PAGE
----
CoPatient, Alegeus partner to help people negotiate pricey medical bills

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When they worked at Watertown’s AthenaHealth, which provides medical billing and other services to the health care industry, Rebecca Palm and Katie Vahle noticed that people weren’t paying their hospital bills on time.

It turns out those people weren’t trying to dodge their debts. Instead, many of them seemed confused about what they actually owed — and there were few resources to guide them. So the duo started a technology-driven company, Boston-based CoPatient, which scrutinizes and negotiates health care bills to reduce costs.

After about four years of building the company, CoPatient has entered into a significant new partnership. The startup is working with Waltham-based Alegeus Technologies, which sells software for managing individual health care plans such as health-savings and flexible-spending accounts. Alegeus claims some 400 clients that process more than $7.5 billion in annual payments.

Spending on health care has been under the microscope nationally since Congress and President Obama began debating actions to overhaul the American health care system. Some elements of Obamacare and the still-sluggish economy have been credited with slowing down the growth in health care spending recently, but anyone who has been hit with a big medical bill can tell you that helping consumers ferret out more savings would be welcomed in many households.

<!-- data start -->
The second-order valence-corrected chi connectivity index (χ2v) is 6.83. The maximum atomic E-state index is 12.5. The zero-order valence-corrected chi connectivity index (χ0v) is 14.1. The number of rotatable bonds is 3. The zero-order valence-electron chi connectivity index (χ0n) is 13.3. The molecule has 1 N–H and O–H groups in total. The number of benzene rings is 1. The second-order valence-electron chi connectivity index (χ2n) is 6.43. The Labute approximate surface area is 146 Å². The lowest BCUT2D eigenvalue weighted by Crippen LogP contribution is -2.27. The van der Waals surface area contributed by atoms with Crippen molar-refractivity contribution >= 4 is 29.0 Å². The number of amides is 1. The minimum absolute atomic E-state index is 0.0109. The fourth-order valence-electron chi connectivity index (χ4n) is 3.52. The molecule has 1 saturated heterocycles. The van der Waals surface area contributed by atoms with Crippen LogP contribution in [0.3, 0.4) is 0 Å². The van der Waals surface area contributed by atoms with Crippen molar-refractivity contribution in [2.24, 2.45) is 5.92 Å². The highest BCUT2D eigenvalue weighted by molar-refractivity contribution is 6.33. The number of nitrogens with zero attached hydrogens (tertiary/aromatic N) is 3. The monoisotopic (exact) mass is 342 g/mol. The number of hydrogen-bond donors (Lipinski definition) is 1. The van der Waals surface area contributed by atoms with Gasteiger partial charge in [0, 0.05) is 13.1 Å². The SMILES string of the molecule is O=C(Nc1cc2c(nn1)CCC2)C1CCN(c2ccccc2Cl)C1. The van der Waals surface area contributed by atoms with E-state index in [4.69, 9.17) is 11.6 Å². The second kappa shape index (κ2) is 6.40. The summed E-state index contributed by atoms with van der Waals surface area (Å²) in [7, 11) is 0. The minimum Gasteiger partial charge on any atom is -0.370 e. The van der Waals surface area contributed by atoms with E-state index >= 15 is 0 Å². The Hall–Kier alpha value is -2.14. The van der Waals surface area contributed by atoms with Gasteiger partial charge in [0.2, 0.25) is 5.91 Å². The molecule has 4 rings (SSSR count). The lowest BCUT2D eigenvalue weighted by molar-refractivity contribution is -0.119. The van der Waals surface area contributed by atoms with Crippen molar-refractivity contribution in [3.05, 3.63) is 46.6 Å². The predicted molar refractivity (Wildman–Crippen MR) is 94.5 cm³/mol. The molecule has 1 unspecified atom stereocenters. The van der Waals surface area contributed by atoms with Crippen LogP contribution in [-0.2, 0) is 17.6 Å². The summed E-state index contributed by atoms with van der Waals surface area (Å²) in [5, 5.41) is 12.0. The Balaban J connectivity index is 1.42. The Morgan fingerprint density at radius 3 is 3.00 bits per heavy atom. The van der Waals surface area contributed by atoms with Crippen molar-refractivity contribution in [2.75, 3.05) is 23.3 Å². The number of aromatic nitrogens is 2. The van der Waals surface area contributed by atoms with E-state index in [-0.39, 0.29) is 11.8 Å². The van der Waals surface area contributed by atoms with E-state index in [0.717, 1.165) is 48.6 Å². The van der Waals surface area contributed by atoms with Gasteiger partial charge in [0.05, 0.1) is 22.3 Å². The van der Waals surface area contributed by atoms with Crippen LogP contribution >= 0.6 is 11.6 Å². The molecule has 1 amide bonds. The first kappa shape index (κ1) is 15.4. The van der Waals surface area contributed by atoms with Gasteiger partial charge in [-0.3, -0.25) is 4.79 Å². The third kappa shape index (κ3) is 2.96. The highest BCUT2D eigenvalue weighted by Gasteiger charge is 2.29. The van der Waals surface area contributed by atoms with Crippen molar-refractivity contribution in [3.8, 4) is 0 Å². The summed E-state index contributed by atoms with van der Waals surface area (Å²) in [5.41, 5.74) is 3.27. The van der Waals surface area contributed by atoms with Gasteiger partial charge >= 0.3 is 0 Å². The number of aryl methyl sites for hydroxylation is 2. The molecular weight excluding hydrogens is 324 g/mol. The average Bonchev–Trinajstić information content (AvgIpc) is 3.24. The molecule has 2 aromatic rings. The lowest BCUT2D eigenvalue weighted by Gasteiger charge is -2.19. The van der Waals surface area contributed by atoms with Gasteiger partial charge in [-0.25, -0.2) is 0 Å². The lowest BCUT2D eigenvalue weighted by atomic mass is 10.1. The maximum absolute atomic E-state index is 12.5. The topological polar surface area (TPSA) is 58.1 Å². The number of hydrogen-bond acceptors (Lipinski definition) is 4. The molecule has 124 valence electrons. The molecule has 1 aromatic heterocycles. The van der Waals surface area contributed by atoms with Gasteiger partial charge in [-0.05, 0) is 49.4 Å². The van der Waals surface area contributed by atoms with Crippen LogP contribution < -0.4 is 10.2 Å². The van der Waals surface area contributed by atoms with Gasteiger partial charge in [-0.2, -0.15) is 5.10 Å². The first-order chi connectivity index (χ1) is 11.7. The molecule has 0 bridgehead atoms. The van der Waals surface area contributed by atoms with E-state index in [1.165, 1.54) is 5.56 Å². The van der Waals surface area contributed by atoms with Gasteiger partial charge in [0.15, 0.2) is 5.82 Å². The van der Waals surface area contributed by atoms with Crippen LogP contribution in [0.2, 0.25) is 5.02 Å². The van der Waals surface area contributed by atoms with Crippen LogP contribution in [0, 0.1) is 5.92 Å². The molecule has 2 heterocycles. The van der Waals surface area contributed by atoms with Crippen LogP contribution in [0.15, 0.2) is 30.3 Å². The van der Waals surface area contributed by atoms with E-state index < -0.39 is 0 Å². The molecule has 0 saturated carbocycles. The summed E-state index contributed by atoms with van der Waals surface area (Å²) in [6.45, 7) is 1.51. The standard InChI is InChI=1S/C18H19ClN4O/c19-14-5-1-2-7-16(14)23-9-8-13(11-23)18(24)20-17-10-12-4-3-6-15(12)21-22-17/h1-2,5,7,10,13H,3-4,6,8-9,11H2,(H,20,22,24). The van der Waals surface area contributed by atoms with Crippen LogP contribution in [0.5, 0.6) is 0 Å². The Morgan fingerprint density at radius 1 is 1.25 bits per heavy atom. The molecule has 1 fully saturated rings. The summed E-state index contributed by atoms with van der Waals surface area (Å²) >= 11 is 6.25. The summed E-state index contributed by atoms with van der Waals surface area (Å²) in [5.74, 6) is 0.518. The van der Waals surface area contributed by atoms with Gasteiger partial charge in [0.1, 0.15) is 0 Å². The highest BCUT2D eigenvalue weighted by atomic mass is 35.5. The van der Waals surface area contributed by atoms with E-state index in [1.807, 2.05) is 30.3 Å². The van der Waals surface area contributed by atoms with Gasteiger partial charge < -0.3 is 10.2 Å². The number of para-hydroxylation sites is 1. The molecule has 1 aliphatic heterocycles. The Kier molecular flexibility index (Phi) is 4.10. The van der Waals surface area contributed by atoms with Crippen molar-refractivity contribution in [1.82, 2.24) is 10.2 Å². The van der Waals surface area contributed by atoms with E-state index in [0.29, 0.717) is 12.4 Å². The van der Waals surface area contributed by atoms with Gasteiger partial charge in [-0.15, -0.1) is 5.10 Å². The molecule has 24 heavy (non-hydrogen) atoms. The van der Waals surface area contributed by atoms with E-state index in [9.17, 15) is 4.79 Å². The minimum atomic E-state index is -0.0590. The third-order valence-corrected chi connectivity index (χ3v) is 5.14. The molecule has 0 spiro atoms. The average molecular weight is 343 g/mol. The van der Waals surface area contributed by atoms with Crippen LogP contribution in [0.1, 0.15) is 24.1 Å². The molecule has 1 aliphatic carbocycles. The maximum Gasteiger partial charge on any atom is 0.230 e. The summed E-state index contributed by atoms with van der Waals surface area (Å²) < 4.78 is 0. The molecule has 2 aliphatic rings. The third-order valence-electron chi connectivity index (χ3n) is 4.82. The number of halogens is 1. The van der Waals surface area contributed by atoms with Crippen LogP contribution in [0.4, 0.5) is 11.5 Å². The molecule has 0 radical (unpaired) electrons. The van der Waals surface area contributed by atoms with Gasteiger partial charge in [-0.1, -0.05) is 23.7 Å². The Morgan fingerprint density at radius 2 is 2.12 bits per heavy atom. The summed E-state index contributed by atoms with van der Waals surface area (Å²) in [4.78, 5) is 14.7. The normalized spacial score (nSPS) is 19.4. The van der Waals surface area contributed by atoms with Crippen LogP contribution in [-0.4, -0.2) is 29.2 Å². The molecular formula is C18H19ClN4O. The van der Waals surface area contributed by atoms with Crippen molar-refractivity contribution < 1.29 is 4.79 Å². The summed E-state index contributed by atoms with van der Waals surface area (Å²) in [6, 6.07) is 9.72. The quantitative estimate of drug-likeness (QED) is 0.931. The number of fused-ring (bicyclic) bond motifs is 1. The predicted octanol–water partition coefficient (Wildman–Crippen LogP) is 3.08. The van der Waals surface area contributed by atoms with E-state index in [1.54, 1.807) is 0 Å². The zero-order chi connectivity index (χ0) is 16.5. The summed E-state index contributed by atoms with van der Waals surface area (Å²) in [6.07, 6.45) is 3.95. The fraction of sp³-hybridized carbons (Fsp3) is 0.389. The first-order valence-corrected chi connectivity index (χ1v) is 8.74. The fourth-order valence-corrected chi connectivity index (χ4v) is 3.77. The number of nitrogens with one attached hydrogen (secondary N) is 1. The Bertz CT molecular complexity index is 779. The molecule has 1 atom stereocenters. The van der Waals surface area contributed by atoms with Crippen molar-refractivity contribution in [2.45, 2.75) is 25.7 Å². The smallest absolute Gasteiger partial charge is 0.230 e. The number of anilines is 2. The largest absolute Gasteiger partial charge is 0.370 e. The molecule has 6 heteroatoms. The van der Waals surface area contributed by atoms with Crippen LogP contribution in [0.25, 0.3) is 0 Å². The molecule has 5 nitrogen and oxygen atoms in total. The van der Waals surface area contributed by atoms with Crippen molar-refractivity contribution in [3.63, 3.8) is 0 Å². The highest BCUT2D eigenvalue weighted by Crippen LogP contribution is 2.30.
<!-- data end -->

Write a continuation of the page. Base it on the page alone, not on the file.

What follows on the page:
“Many consumers lack the fluency to sufficiently scrutinize health care expenses and advocate on their own behalf,” said John Park, chief strategy officer at Alegeus. “Advocacy services, such as those that CoPatient provides, give consumers tools to play a more active role in their healthcare – breaking the cycle of passive ‘auto-payment’ of health care expenses.”

The deal comes after a bit of a winding path for CoPatient, which was founded in the Boston area in 2011, then moved to Portland, Maine, in 2012 to be closer to its main investors, Cambia Health Solutions. Last fall, CoPatient moved back to Boston after receiving Series A funding from .406 Ventures, a permanent move that is expected to also help the company’s hiring and deal-making in the broader health care industry.

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